Not all heroes wear capes. Some wear leather aprons and are more likely to get excited about steam wands, extraction times and golden crema than they are about spandex suits or supervillains. The gun baristas at these cafés pump out top-notch coffee day after day – and they won’t turn you away if you’re paying by card.
On the long bent elbow of Glen Osmond Road, lined with lingerie shops and babywear boutiques, Bar 9 keeps the sexed-up and sleep-deprived caffeinated. Glen Osmond eventually becomes the highway to Melbourne, and Bar 9 has read more than a few pages of that city's biography: communal tables, bewhiskered baristas and serious coffee. If you can get in the door (there are frequent queues), order the house-baked beans with chorizo, poached eggs, mustard seed oil, almonds, paprika salt and ciabatta. New city branches have opened in David Jones’ basement and on Whitmore Square but the original is still the hippest.
Chris Jarmer’s savvy café/restaurant leads the charge into Bowden, a reinvented industrial area on the CBD fringe: new streets, new townhouses, a new idea of what ‘inner west’ means in Adelaide’s suburban hierarchy. Occupying an old pub (the only ‘old’ thing still here), Jarmer’s is disciplined but casual, offering inspired meats, pastas, seafood, salads and coffee worth moving into the ‘hood for. Kickstart your heart with a Bowden berry shake (raspberry, strawberry, blueberry and yoghurt), or a supreme long macchiato. For lunch, the grilled chorizo with red peppers and tempering Woodside goats curd has winner written all over it.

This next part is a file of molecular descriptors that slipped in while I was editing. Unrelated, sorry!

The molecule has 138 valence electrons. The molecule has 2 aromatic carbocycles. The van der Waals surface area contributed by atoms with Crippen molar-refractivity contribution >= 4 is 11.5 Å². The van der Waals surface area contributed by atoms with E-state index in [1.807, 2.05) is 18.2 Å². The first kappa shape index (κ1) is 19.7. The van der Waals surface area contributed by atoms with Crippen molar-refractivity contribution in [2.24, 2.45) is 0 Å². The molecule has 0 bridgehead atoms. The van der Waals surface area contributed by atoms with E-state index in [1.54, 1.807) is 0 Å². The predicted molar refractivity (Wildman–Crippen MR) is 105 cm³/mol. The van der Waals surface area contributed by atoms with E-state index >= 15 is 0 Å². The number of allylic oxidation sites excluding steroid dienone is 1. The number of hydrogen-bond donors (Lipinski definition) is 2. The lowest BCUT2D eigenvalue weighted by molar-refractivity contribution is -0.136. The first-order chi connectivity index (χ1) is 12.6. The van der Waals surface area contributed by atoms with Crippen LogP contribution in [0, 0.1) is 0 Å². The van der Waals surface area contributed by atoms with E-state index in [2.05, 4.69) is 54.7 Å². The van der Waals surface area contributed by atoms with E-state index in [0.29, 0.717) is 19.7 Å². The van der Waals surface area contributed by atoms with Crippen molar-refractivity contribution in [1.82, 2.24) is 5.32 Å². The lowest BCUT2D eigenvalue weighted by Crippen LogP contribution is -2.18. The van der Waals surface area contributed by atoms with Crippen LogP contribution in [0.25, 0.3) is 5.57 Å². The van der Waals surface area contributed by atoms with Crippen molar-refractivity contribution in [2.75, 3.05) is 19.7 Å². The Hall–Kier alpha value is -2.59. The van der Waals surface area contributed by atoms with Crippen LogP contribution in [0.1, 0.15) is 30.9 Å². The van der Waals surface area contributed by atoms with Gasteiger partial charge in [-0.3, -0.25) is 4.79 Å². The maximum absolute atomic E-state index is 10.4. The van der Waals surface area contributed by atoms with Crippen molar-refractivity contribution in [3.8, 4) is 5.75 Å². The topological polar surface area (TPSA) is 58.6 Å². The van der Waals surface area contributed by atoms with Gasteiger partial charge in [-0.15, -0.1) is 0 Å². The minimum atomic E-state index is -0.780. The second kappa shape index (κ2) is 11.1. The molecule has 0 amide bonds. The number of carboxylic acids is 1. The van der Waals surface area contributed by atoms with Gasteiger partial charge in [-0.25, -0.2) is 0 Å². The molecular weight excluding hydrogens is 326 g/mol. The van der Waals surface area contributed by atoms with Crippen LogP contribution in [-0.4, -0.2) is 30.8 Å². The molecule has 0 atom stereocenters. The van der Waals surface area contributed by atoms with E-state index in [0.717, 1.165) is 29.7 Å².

Mend your broken heart at the Sad Café, an earnest, heartfelt little backstreet coffee nook in Adelaide’s East End. Humble, bookish students and bearded types congregate, looking for a quiet spot to park their single-gear, sip one of Adelaide’s best coffees and forget this morning’s philosophy lecture. Sad is a super spot for a short black and a sandwich (try the turkey-and-ham sourdough with green pea mash, grilled haloumi and red pepper relish). With art on the walls and artful conversation, a visit to Sad will turn your frown upside down.